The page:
Investing in bonds
Retirement funds are well placed to take advantage of the higher yields on less liquid bonds, because they are long-term investors for whom the risk of becoming forced sellers is usually very low.
One important difference between bond investments and investing in equities (shares) should be mentioned, because it has implica- tions for the construction of bond portfolios.
When investing in shares, there is always the chance that the share price will fall to zero (as happened to African Bank shares when the bank failed), but there is also the chance of very large gains, because the share price could in theory – and sometimes in practice – rise to mul- tiples of the price at which the shares were bought.
With corporate bond investments, however, there is similarly the risk of complete default (so that the value of the bond falls to zero), but the chance of large gains in value – if interest rates fell very sharply – is much smaller, and there is no real chance that bond prices will double or treble. So the “payoff” for corporate bond investments is skewed towards the downside – a loss of 100 percent of the investment is possible, but the chance of a 100 percent gain is tiny or nil. This means that diversification – spreading your bets across a large number of bonds – is critical for corporate bond investments.
Ten or fifteen years ago, most of the investments held in local bond portfolios were RSA Government and parastatal bonds, and the investment manager’s job was in large part trying to anticipate interestrate movements and how the prices of different bonds would react to these.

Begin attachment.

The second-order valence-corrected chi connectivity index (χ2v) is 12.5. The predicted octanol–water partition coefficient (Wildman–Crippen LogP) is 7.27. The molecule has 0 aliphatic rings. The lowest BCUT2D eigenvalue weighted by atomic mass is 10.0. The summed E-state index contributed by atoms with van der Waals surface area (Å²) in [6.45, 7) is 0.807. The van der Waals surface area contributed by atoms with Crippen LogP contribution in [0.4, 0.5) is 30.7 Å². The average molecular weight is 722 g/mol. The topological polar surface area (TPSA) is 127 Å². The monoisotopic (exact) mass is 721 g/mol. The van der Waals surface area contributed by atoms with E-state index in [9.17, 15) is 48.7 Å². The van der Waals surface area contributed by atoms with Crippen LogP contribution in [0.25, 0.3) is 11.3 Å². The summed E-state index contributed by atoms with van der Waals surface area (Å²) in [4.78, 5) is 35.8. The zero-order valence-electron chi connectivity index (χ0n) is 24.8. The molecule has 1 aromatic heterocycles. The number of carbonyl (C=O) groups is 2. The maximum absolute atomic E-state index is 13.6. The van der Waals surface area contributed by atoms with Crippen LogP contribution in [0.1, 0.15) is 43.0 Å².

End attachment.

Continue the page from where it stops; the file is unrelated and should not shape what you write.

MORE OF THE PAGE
Today, investing in corporate bonds and managing credit risk has become a large part of the manager’s job. Taking on increasing amounts of credit exposure (and receiving higher interest rates from the borrowers for doing this) has in fact been a very good way for managers to beat their bond benchmarks, seemingly with little added risk – until the recent First Tech / First Strut and African Bank failures reminded investors that there are no free lunches!
The recent launch by the JSE of credit indices should also make it easier to set better benchmarks for bond portfolios that include significant credit allocations.
The South African bond market has been through a decade of exciting growth and development (and we have not even mentioned fixedincome derivatives, a related area that has also expanded significantly).
Bond and money-market assets will remain a substantial part of retirement fund investment portfolios, and managers’ use of credit instruments will continue to grow in importance. In the rest of this Asset Manager Review, the managers speak for themselves on the role that bonds play in their multi-asset portfolios, and on their current views of the fixed-income markets.
Erich Potgieter and Greg Hatzkilson, Towers Watson